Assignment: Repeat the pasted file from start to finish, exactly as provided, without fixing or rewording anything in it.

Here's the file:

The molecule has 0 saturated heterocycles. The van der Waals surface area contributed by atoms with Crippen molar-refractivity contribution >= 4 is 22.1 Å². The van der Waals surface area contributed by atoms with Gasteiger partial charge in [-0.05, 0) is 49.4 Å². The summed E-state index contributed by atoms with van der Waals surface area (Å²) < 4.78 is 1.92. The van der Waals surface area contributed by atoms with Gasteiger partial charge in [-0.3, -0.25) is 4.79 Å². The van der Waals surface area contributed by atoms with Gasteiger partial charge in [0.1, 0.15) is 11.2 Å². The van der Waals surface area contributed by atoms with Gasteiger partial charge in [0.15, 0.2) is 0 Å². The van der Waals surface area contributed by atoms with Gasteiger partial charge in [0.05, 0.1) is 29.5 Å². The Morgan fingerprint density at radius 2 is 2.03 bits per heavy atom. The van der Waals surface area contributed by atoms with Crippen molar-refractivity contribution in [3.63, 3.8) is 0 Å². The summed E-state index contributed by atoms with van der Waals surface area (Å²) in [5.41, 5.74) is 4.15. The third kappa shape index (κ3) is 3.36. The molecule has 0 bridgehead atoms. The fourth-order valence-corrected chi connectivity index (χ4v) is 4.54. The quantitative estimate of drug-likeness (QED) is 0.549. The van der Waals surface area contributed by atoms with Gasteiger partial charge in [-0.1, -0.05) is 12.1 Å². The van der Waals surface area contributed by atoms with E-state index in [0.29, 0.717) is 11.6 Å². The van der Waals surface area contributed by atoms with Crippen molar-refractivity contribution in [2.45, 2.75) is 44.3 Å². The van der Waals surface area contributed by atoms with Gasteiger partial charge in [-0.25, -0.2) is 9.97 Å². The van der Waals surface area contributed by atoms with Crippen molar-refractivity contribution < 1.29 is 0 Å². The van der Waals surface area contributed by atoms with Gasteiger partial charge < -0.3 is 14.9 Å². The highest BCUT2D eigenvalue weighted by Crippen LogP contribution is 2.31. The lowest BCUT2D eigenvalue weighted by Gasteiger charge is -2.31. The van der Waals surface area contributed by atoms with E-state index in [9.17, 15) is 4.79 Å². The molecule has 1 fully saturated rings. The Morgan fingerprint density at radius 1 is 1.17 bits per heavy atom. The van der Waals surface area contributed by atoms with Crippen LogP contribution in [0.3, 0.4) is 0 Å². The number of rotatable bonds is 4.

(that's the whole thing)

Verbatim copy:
The molecule has 0 saturated heterocycles. The van der Waals surface area contributed by atoms with Crippen molar-refractivity contribution >= 4 is 22.1 Å². The van der Waals surface area contributed by atoms with Gasteiger partial charge in [-0.05, 0) is 49.4 Å². The summed E-state index contributed by atoms with van der Waals surface area (Å²) < 4.78 is 1.92. The van der Waals surface area contributed by atoms with Gasteiger partial charge in [-0.3, -0.25) is 4.79 Å². The van der Waals surface area contributed by atoms with Gasteiger partial charge in [0.1, 0.15) is 11.2 Å². The van der Waals surface area contributed by atoms with Gasteiger partial charge in [0.15, 0.2) is 0 Å². The van der Waals surface area contributed by atoms with Gasteiger partial charge in [0.05, 0.1) is 29.5 Å². The Morgan fingerprint density at radius 2 is 2.03 bits per heavy atom. The van der Waals surface area contributed by atoms with Crippen molar-refractivity contribution in [3.63, 3.8) is 0 Å². The summed E-state index contributed by atoms with van der Waals surface area (Å²) in [5.41, 5.74) is 4.15. The third kappa shape index (κ3) is 3.36. The molecule has 0 bridgehead atoms. The fourth-order valence-corrected chi connectivity index (χ4v) is 4.54. The quantitative estimate of drug-likeness (QED) is 0.549. The van der Waals surface area contributed by atoms with Gasteiger partial charge in [-0.1, -0.05) is 12.1 Å². The van der Waals surface area contributed by atoms with E-state index in [0.29, 0.717) is 11.6 Å². The van der Waals surface area contributed by atoms with Crippen molar-refractivity contribution in [2.45, 2.75) is 44.3 Å². The van der Waals surface area contributed by atoms with Gasteiger partial charge in [-0.25, -0.2) is 9.97 Å². The van der Waals surface area contributed by atoms with Crippen molar-refractivity contribution < 1.29 is 0 Å². The van der Waals surface area contributed by atoms with Gasteiger partial charge < -0.3 is 14.9 Å². The highest BCUT2D eigenvalue weighted by Crippen LogP contribution is 2.31. The lowest BCUT2D eigenvalue weighted by Gasteiger charge is -2.31. The van der Waals surface area contributed by atoms with E-state index in [9.17, 15) is 4.79 Å². The molecule has 1 fully saturated rings. The Morgan fingerprint density at radius 1 is 1.17 bits per heavy atom. The van der Waals surface area contributed by atoms with Crippen LogP contribution in [0.3, 0.4) is 0 Å². The number of rotatable bonds is 4.